Saturday, August 13, 2011

To sleep, perchance to dream: ay, there's the hub

Hub brakes are like cinema projectionists. You know they're there, but don't know what they look like and don't give them much thought as long as they do what they're supposed to do. Above is the inside of one of my no-name hub brakes on my Christiania front-loading trike. That white stuff is anthrax spores. I held my breath and brushed it off.

Working on the Christiania is not like working on normal bikes. You don't need any hex keys. But you do need pipe wrenches.

Above are the two main parts of the hub.

And on the picture above here you can see Islay, on loan from a friend. I need a dog, at least intermittently. Islay is a quiet, careful dog, and an Iditarod veteran.

That part on the right hand side of the brake that looks like a cylinder is actually sort of flattish. When the brake lever is held in, the wire pulls an arm on the outside of the hub, which in turn makes that flattish cylinder turn, which then forces the two semi-circular arms outwards.

As you can see, there's not much play here. Problem is, I don't know how much there should be. I oiled the moving parts, which is a big drama as you do not want oil on the brake pads. I changed the cable and cable housing too. But the brake still doesn't work very well. Maybe opening it up again and giving it a good whack with a hammer will help.


coventry recycled cycles said...

Hey, I've never really had much to do with drum brakes, i had one on a tandem but it never stopped working so i never considered how to fix it!

Now that the brake it all back together again and attached to the lever does it feel like the brake lever is engaging enough? Do bike hub pads usually have grooves in them to aid with stopping/ grip? Is there a wear indicator like on car drum brakes? On normal brake pads I rough them up with a file but not sure you can do this with drum pads- especially if they are asbestos based like their car equivilent

good luck! Jo

Oldfool said...

hmm...I take it there is no brake adjustment screw. There must be some way to adjust for shoe wear.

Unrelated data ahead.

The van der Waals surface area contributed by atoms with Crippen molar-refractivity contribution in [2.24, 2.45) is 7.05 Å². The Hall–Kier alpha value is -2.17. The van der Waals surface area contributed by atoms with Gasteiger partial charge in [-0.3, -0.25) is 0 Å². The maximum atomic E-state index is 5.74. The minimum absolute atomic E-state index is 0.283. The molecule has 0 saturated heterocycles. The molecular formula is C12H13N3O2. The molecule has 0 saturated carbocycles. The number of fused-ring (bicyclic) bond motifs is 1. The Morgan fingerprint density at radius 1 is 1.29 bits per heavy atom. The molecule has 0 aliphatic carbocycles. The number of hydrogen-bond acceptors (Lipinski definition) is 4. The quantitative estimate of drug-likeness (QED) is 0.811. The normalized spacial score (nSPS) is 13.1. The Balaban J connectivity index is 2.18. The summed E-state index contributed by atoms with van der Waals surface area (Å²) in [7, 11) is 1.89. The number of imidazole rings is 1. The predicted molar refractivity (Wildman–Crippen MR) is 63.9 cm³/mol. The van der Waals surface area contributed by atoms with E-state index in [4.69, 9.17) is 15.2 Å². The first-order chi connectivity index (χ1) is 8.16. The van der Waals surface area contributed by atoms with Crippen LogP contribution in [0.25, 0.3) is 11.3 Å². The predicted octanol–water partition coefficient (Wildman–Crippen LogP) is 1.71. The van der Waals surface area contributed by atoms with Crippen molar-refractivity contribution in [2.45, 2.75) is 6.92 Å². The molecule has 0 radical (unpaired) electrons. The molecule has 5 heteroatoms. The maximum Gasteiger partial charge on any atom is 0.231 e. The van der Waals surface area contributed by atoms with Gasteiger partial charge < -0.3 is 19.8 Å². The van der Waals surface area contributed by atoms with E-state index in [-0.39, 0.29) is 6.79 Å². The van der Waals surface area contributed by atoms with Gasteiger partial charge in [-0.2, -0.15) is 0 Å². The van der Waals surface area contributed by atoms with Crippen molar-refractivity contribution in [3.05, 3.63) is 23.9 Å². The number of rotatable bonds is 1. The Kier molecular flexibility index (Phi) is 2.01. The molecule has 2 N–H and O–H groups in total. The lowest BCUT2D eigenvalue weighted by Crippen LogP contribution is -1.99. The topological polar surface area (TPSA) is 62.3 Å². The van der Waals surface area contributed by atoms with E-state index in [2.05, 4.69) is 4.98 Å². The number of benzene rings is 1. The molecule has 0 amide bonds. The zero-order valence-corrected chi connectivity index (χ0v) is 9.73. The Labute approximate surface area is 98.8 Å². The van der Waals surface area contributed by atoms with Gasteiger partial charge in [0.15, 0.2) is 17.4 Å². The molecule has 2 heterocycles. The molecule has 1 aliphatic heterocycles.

Perhaps the drum itself is glazed.

Oldfool said...

Hmm...I can't believe there is no adjustment screw to compensate for shoe wear.
Perhaps the drum itself is glazed. I remove the glazing on car drums with fine sandpaper.

Northmark said...

Coventry, Oldfool,
I'm guessing you're both right. Those brake pads (they seem impossible to remove) sure are very, very smooth.

Northmark said...

Boy, bicycle drum brake maintenance, this is arcane stuff. Hardly any information out there. Here's a depressing tidbit: Several drum and hub brake designs utilize internal pads similar to automotive drum brake pads. These pads typically last the life of the component, and severe wear often necessitates total replacement.

But if I listened to that song every time I heard it, my life would be less interesting. More pleasant, perhaps. But less interesting.

Oldfool said...

In automobiles the shoe (it's called a shoe, pads are the replaceable parts on disk brakes) braking surface material is bonded or riveted to the metal part which is the max limit. When the rivets start touching the drum then it ruins the drum surface. The entire shoe is traded in when new ones are needed. How I know this is a lifetime story.
It looks like you have a lifetime left on those, yours and your daughters lifetime. They appear hardly worn.
The shoe material is usually very smooth and hard. The glazing is on the metal drum and you general can't see it. It occurs because of extreme heat which is unlikely in this case. It happens on rotors in disc brakes as well. Like I said I use a little fine sandpaper on the metal drum but if I forget I really can't tell the difference.
Are these brakes stock? Are they part of the original design? Are the levers giving you enough power at the shoe itself? There are levers that will give you more power at the drum. I mixed and matched some on one of my stretched bikes about put myself over the handlebars.
To adjust drum brakes tighten until engaged then back off until the wheel turns free.
Coaster brakes are a drum brake of sorts,they are smooth and hard but because of the leverage give an amazing amount of stopping power limited by the tires friction on the road surface.

Northmark said...

The brakes came with the rig. I don't know the brand, and those secretive Danes won't tell me. But as you say, there's lots of braking material.